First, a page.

If the Republicans didn’t work so hard to make sure that they have an artificial majority, I wonder how many current Republicans would be sticking with them?

  • Pierce R. Butler

    I live near the “center” of Corinne Brown’s district, and have to object that ThinkProgress’s report understates the attenuation of same. District 5 extends from Jacksonville to Orlando, each of which takes me at least an hour and a half to get to – a reasonable stretch for a district out in Nevada or suchlike low-density states, but really ridiculous here in fourth-most-populous Florida.

  • outsider79

    Has the practice of gerrymandering ever been ruled on by the supreme court?

    Are there any current estimates what the Rep/Dem makeup in the US House would be in a non-gerrymandered USA?

  • Reginald Selkirk

    In response to outsider79: I have seen some articles like this:

    House Democrats got more votes than House Republicans. Yet Boehner says he’s got a mandate?

    Ezra Klein, 2012

  • Chiroptera

    outsider79, #4:

    The only court cases that I can remember involved racism being a factor in the gerrymandering. I’m not sure whether there have been any court cases involving gerrymandering to give an incumbent or a party an advantage.

    Some state constitutions mandate that their state election districts be “contiguous and compact”; I bet there may be bunch of cases at the state level, but this wouldn’t be relevant to the federal question.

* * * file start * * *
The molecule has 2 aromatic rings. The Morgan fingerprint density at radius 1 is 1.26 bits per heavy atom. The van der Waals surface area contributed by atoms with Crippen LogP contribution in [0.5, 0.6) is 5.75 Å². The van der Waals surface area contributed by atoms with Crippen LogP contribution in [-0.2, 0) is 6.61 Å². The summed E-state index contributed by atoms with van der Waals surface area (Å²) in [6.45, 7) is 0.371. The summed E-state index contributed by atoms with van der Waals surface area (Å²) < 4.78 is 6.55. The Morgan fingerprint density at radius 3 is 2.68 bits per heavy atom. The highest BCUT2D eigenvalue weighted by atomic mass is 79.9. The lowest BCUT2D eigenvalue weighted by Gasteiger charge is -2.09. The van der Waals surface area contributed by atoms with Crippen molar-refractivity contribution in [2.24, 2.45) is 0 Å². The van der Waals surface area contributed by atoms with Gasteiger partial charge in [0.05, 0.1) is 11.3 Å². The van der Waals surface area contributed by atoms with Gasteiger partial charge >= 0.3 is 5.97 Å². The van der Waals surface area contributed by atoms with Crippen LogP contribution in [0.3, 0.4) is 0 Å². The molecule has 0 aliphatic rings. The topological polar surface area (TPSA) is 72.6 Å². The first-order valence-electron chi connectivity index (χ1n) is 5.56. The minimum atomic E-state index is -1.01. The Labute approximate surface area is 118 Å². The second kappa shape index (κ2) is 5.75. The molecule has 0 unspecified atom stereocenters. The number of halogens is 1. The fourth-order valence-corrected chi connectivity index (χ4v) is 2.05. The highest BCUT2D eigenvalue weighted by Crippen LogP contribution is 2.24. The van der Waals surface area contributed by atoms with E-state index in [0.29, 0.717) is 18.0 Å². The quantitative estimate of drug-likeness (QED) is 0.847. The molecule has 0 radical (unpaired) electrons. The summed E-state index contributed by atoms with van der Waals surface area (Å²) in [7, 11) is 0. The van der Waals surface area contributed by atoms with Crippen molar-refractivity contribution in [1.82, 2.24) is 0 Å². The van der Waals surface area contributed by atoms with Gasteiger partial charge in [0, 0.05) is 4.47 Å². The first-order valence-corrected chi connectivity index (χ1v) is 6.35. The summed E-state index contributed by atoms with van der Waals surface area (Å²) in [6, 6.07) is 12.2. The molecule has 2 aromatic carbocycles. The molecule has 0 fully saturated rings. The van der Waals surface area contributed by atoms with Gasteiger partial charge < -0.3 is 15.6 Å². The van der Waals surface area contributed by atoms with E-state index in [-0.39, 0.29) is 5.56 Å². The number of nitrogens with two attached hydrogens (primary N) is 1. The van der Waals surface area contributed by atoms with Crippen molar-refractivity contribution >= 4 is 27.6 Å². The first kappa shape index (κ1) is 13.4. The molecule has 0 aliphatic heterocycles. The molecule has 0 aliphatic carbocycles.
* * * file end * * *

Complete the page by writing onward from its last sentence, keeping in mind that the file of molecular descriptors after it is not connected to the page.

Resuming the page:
• tacitus

    I live in NW Austin, Texas. Before the last boundary changes, the other end of my congressional district was in SE San Antonio, two metropolitan areas and 100 miles away. The most direct route to the other end of my district took me across district boundaries no fewer than ten times.

    But I guess the demographic changes to Central Texas made even that gerrymandering not good enough, so now, I share the same Republican congressman as parts of NW Houston, 150 miles away. (This was the same congressman whose lawyer submitted a boundary change so that his boss’s country club could be added to his district.)

    It is quite remarkable how much nonsense political parties can get away with when it come to elections, especially in a nation where citizens’ rights are supposedly enshrined in a written Constitution.

  • Marcus Ranum

    It’s amazing there are still Americans who mistake the US for a democracy.

  • scienceavenger

    Any proposed district should be forced to pass the following test: the proposed district is divided into “zones”, the borders of the zones being state and county lines. For a district to be legitimate, It must be possible to draw a straight line from any zone within the district to any other zone within the district without said line leaving the district. So buh-bye ear muffs, snakes, or any of the other goofy self-serving designs. Every district would be, as a previous poster notes, “contiguous and compact”.

  • Gregory in Seattle